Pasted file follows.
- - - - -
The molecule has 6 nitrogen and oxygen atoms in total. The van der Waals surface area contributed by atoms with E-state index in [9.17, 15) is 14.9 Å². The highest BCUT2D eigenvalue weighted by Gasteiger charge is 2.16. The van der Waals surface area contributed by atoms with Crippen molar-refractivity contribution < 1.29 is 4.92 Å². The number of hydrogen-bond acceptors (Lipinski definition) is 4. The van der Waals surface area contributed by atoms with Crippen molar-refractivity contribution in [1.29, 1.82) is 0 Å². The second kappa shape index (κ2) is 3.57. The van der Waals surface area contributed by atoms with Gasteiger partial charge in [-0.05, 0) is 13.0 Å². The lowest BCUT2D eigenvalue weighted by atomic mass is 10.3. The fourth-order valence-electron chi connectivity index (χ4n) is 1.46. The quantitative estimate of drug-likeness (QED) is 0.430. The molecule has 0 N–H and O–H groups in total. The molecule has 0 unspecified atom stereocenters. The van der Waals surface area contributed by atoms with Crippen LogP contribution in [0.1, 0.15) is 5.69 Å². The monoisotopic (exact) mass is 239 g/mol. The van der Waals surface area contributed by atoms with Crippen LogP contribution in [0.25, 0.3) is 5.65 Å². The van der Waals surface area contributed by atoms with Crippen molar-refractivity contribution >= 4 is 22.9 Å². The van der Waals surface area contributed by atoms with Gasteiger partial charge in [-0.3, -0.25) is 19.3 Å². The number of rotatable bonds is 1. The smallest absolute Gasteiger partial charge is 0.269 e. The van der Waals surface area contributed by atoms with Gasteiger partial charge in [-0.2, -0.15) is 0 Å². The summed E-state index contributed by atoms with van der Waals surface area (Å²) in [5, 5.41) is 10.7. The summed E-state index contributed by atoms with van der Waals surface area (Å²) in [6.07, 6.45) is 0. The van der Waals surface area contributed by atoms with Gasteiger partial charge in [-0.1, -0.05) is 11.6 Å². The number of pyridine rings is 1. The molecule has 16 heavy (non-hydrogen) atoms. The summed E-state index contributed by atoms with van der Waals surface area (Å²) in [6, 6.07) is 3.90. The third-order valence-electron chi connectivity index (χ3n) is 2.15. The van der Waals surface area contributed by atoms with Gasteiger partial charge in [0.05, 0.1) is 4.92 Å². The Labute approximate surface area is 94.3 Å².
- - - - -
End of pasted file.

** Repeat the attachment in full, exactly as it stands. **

The molecule has 6 nitrogen and oxygen atoms in total. The van der Waals surface area contributed by atoms with E-state index in [9.17, 15) is 14.9 Å². The highest BCUT2D eigenvalue weighted by Gasteiger charge is 2.16. The van der Waals surface area contributed by atoms with Crippen molar-refractivity contribution < 1.29 is 4.92 Å². The number of hydrogen-bond acceptors (Lipinski definition) is 4. The van der Waals surface area contributed by atoms with Crippen molar-refractivity contribution in [1.29, 1.82) is 0 Å². The second kappa shape index (κ2) is 3.57. The van der Waals surface area contributed by atoms with Gasteiger partial charge in [-0.05, 0) is 13.0 Å². The lowest BCUT2D eigenvalue weighted by atomic mass is 10.3. The fourth-order valence-electron chi connectivity index (χ4n) is 1.46. The quantitative estimate of drug-likeness (QED) is 0.430. The molecule has 0 N–H and O–H groups in total. The molecule has 0 unspecified atom stereocenters. The van der Waals surface area contributed by atoms with Crippen LogP contribution in [0.1, 0.15) is 5.69 Å². The monoisotopic (exact) mass is 239 g/mol. The van der Waals surface area contributed by atoms with Crippen LogP contribution in [0.25, 0.3) is 5.65 Å². The van der Waals surface area contributed by atoms with Crippen molar-refractivity contribution >= 4 is 22.9 Å². The van der Waals surface area contributed by atoms with Gasteiger partial charge in [-0.3, -0.25) is 19.3 Å². The number of rotatable bonds is 1. The smallest absolute Gasteiger partial charge is 0.269 e. The van der Waals surface area contributed by atoms with Gasteiger partial charge in [-0.2, -0.15) is 0 Å². The summed E-state index contributed by atoms with van der Waals surface area (Å²) in [5, 5.41) is 10.7. The summed E-state index contributed by atoms with van der Waals surface area (Å²) in [6.07, 6.45) is 0. The van der Waals surface area contributed by atoms with Gasteiger partial charge in [-0.1, -0.05) is 11.6 Å². The number of pyridine rings is 1. The molecule has 16 heavy (non-hydrogen) atoms. The summed E-state index contributed by atoms with van der Waals surface area (Å²) in [6, 6.07) is 3.90. The third-order valence-electron chi connectivity index (χ3n) is 2.15. The van der Waals surface area contributed by atoms with Gasteiger partial charge in [0.05, 0.1) is 4.92 Å². The Labute approximate surface area is 94.3 Å².